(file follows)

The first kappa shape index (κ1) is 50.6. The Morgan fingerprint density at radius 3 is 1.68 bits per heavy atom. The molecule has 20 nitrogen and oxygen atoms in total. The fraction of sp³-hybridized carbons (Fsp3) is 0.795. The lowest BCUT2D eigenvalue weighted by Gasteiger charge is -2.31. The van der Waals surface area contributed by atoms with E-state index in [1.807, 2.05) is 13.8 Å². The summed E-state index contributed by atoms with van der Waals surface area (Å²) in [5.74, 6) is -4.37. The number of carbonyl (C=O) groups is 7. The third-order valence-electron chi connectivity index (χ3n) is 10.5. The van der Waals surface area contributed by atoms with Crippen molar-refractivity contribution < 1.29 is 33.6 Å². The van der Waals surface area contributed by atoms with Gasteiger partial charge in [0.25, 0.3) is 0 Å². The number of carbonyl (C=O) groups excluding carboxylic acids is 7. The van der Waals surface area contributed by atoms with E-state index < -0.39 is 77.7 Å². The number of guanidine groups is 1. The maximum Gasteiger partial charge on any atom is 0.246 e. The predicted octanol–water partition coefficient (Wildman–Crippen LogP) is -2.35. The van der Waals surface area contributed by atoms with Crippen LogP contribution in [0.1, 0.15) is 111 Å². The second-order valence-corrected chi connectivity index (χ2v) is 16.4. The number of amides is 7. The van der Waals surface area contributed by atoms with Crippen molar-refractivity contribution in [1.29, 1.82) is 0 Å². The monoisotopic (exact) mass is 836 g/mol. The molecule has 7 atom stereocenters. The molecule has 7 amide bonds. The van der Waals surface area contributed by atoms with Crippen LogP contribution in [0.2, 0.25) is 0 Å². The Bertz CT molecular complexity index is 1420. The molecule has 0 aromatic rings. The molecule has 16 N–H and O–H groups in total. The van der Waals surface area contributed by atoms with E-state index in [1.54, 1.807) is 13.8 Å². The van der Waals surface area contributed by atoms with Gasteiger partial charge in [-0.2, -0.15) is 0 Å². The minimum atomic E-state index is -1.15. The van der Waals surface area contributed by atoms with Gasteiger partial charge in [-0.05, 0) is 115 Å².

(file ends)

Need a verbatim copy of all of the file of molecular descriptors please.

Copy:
The first kappa shape index (κ1) is 50.6. The Morgan fingerprint density at radius 3 is 1.68 bits per heavy atom. The molecule has 20 nitrogen and oxygen atoms in total. The fraction of sp³-hybridized carbons (Fsp3) is 0.795. The lowest BCUT2D eigenvalue weighted by Gasteiger charge is -2.31. The van der Waals surface area contributed by atoms with E-state index in [1.807, 2.05) is 13.8 Å². The summed E-state index contributed by atoms with van der Waals surface area (Å²) in [5.74, 6) is -4.37. The number of carbonyl (C=O) groups is 7. The third-order valence-electron chi connectivity index (χ3n) is 10.5. The van der Waals surface area contributed by atoms with Crippen molar-refractivity contribution < 1.29 is 33.6 Å². The van der Waals surface area contributed by atoms with Gasteiger partial charge in [0.25, 0.3) is 0 Å². The number of carbonyl (C=O) groups excluding carboxylic acids is 7. The van der Waals surface area contributed by atoms with E-state index < -0.39 is 77.7 Å². The number of guanidine groups is 1. The maximum Gasteiger partial charge on any atom is 0.246 e. The predicted octanol–water partition coefficient (Wildman–Crippen LogP) is -2.35. The van der Waals surface area contributed by atoms with Crippen LogP contribution in [0.1, 0.15) is 111 Å². The second-order valence-corrected chi connectivity index (χ2v) is 16.4. The number of amides is 7. The van der Waals surface area contributed by atoms with Crippen molar-refractivity contribution in [1.29, 1.82) is 0 Å². The monoisotopic (exact) mass is 836 g/mol. The molecule has 7 atom stereocenters. The molecule has 7 amide bonds. The van der Waals surface area contributed by atoms with Crippen LogP contribution in [0.2, 0.25) is 0 Å². The Bertz CT molecular complexity index is 1420. The molecule has 0 aromatic rings. The molecule has 16 N–H and O–H groups in total. The van der Waals surface area contributed by atoms with E-state index in [1.54, 1.807) is 13.8 Å². The van der Waals surface area contributed by atoms with Gasteiger partial charge in [-0.2, -0.15) is 0 Å². The minimum atomic E-state index is -1.15. The van der Waals surface area contributed by atoms with Gasteiger partial charge in [-0.05, 0) is 115 Å².